The Trump Administration's New Anti-Safeguard Executive Orders on Guidance, Explicated

by James Goodwin

October 14, 2019

Last week, President Trump unleashed the latest volley in his administration's efforts to bring about the "deconstruction of the administrative state" with the signing of two new executive orders relating to agency issuance and use of "guidance documents." The first purports to ensure "improved agency guidance," while the second claims to promote "transparency and fairness" in the use of guidance for enforcement actions. The bottom line for the orders is that, with a few potentially big exceptions, they are unlikely to have much practical impact. Instead, this is mostly a messaging exercise by the Trump administration aimed at advancing the broader conservative campaign to delegitimize the regulatory system by propagating the tired old myth that regulatory agencies are unaccountable and pose a threat to our society.

Before diving into orders' substance, two housekeeping points need to be addressed. First, what are guidance documents anyway? They are best understood as a conceptual catchall term describing nearly anything that agencies put in writing that's not a rule (i.e., that does not have the independent force of law). According to this understanding, guidance documents cover a huge universe of diverse things – emails, webpages, warning posters, and so on – making efforts to "regulate" their issuance and use an inherently difficult proposition. Instead of imposing new requirements like traditional regulations, the function of guidance is to promote regulatory certainty. Moreover, and relatedly, the vast majority of guidance documents are uncontroversial, and indeed actively welcomed by the regulated community.

It is also important to understand that there is nothing inherently "pro-regulatory" or "deregulatory" about guidance documents. It's not the vehicle that matters; it's the content. For example, the Trump/Wheeler Environmental Protection Agency (EPA) has leaned heavily on guidance documents to weaken existing Clean Air Act safeguards on behalf of polluting industries. In fact, those same polluting industries were recently caught on tape urging the Trump administration to focus more heavily on the use of guidance to pursue a deregulatory agenda since time is running out fast on Trump's first (and possibly only) term and since the administration's efforts to achieve deregulation through rulemakings (as opposed to guidance) have floundered spectacularly to this point.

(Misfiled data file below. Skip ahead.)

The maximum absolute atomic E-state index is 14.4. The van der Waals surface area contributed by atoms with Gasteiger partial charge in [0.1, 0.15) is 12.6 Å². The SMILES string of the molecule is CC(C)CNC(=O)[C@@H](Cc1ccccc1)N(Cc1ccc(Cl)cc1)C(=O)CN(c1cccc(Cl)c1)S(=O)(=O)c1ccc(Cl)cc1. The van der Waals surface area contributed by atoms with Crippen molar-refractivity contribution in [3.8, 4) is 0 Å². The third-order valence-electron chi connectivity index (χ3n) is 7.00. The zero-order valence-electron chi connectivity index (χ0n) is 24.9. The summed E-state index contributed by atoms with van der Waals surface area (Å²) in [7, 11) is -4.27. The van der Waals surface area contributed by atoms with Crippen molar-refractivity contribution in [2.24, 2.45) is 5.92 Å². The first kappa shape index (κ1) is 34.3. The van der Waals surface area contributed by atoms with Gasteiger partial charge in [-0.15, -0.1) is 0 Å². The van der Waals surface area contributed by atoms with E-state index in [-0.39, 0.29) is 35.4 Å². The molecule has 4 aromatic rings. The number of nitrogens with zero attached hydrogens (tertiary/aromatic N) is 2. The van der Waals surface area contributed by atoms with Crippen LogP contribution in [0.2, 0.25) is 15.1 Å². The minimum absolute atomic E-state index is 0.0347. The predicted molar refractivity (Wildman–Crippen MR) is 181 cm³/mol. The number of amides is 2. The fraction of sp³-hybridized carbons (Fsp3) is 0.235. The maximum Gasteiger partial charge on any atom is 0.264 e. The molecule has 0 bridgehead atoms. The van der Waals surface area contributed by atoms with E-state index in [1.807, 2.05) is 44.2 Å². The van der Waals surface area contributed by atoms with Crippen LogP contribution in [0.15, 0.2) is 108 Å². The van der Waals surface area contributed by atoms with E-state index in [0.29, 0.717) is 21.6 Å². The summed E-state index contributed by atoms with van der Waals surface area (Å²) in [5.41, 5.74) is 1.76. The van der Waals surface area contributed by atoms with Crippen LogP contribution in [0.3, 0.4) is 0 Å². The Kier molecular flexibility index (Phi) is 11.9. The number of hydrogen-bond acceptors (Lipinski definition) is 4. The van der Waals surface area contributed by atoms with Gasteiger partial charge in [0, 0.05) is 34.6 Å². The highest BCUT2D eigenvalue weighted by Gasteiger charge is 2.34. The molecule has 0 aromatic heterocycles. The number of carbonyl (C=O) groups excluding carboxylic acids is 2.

Second, what are executive orders? The irony is that an executive order is essentially a guidance document itself, but one that only a president can issue. Like guidance, executive orders do not have the independent force of law. Instead, presidents use them as a tool of their bully pulpit – that is, to highlight their policy priorities by directing agencies to do something or to amplify some message the administration deems valuable. In the worst cases, such as here, executive orders are used as a political messaging tool.

Turning now to the Trump guidance document executive orders, a review of their substance reveals that the bulk of their provisions are simply restatements of black letter administrative law and various existing policies. In particular, they reiterate several past Supreme Court rulings explicitly or implicitly (most of the Transparency and Fairness order, for example, could be read as an application of the Supreme Court's recent decision in Kisor v. Wilkie, which upheld and clarified the Auer deference doctrine). And many of the procedural requirements for issuing guidance in the Improving Agency Guidance order are simple restatements of a 2007 White ...

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